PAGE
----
Streaming Media

Start Date

2-3-2021 9:50 AM

End Date

2-3-2021 10:00 AM

Abstract

Urban forest fragments are frequently managed with an aim to reduce invasive species and promote native species diversity. However, natural regeneration of native forest species, including herbaceous understory species that are especially sensitive to site conditions, is often lacking in these environments. Herbaceous understory species are important for nutrient dynamics in forests and they contain higher biodiversity than other forest strata. Many restoration projects implemented throughout the Willamette Valley in Oregon focus primarily on the establishment of the dominant woody species typical of a Pacific Northwest riparian forest. The lack of focus on the herbaceous understory species can be attributed to the relatively high costs and scarcity of plant material as well as limitations in technical information. The Understory Species Increase Project (USIP) is a collaborative effort started by City of Portland’s Reveg Program, Clean Water Services, and Metro that aims to fill these knowledge and resource gaps by researching, developing, and amplifying diverse herbaceous understory species. The current project stage examines which species readily establish from seed, using in-situ trial plots throughout the Portland Metro Area, half of which were seeded with a mix of native herbaceous understory species. Data from year 1-4 post-seeding have revealed significantly greater richness and abundance of herbaceous understory species in seeded plots compared to controls, but results vary greatly by site and species. Here, we investigate which herbaceous understory species have the greatest overall success and which environmental conditions have the strongest effect on the germination, establishment, and growth of target species.

Subjects

Habitat restoration, Plant ecology

Persistent Identifier

https://archives.pdx.edu/ds/psu/35489

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Mar 2nd, 9:50 AM Mar 2nd, 10:00 AM

Understory Species Increase Project: Evaluating Establishment From Seed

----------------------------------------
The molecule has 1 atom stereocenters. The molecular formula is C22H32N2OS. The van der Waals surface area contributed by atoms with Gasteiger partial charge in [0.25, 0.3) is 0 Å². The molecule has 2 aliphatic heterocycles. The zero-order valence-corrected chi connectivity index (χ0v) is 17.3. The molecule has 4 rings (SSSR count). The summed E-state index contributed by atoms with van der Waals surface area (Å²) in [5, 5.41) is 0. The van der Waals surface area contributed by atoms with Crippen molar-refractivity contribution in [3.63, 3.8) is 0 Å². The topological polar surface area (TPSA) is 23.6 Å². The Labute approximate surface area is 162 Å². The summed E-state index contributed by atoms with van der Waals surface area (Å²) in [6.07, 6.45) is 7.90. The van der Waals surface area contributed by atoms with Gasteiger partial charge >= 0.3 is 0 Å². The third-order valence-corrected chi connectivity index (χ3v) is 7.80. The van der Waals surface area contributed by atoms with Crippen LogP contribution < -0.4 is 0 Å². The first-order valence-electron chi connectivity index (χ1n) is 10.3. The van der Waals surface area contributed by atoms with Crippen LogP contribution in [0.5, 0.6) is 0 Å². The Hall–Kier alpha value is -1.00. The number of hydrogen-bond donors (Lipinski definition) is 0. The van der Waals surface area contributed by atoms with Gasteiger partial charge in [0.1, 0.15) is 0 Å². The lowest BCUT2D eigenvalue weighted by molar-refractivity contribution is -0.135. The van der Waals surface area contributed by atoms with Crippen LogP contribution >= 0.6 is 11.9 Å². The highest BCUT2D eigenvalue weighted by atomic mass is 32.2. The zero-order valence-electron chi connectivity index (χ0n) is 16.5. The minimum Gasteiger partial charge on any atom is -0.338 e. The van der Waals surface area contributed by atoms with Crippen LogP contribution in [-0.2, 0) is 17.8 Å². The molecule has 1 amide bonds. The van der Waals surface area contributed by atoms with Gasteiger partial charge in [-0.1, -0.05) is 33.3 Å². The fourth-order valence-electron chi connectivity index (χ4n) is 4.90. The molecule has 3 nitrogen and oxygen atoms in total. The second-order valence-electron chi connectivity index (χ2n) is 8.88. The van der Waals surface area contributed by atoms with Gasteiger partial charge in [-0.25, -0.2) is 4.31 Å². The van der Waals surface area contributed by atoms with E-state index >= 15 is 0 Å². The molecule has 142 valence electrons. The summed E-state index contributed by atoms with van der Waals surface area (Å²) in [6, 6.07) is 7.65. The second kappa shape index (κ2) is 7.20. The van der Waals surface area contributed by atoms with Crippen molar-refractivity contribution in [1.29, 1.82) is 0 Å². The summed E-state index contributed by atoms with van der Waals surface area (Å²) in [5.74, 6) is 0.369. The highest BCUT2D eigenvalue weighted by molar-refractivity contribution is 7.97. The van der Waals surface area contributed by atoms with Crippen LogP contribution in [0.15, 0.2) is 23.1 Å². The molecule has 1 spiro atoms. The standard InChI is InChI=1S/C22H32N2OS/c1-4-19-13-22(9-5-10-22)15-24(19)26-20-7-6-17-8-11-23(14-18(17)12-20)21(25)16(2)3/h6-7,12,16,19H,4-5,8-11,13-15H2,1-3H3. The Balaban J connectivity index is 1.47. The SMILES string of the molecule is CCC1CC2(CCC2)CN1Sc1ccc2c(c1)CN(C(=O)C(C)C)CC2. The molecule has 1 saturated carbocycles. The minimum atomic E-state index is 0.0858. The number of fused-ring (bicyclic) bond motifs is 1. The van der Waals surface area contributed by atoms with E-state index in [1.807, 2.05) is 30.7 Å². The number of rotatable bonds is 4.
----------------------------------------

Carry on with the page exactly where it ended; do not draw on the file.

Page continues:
Urban forest fragments are frequently managed with an aim to reduce invasive species and promote native species diversity. However, natural regeneration of native forest species, including herbaceous understory species that are especially sensitive to site conditions, is often lacking in these environments. Herbaceous understory species are important for nutrient dynamics in forests and they contain higher biodiversity than other forest strata. Many restoration projects implemented throughout the Willamette Valley in Oregon focus primarily on the establishment of the dominant woody species typical of a Pacific Northwest riparian forest. The lack of focus on the herbaceous understory species can be attributed to the relatively high costs and scarcity of plant material as well as limitations in technical information. The Understory Species Increase Project (USIP) is a collaborative effort started by City of Portland’s Reveg Program, Clean Water Services, and Metro that aims to fill these knowledge and resource gaps by researching, developing, and amplifying diverse herbaceous understory species. The current project stage examines which species readily establish from seed, using in-situ trial plots throughout the Portland Metro Area, half of which were seeded with a mix of native herbaceous understory species. Data from year 1-4 post-seeding have revealed significantly greater richness and abundance of herbaceous understory species in seeded plots compared to controls, but results vary greatly by site and species. Here, we investigate which herbaceous understory species have the greatest overall success and which environmental conditions have the strongest effect on the germination, establishment, and growth of target species.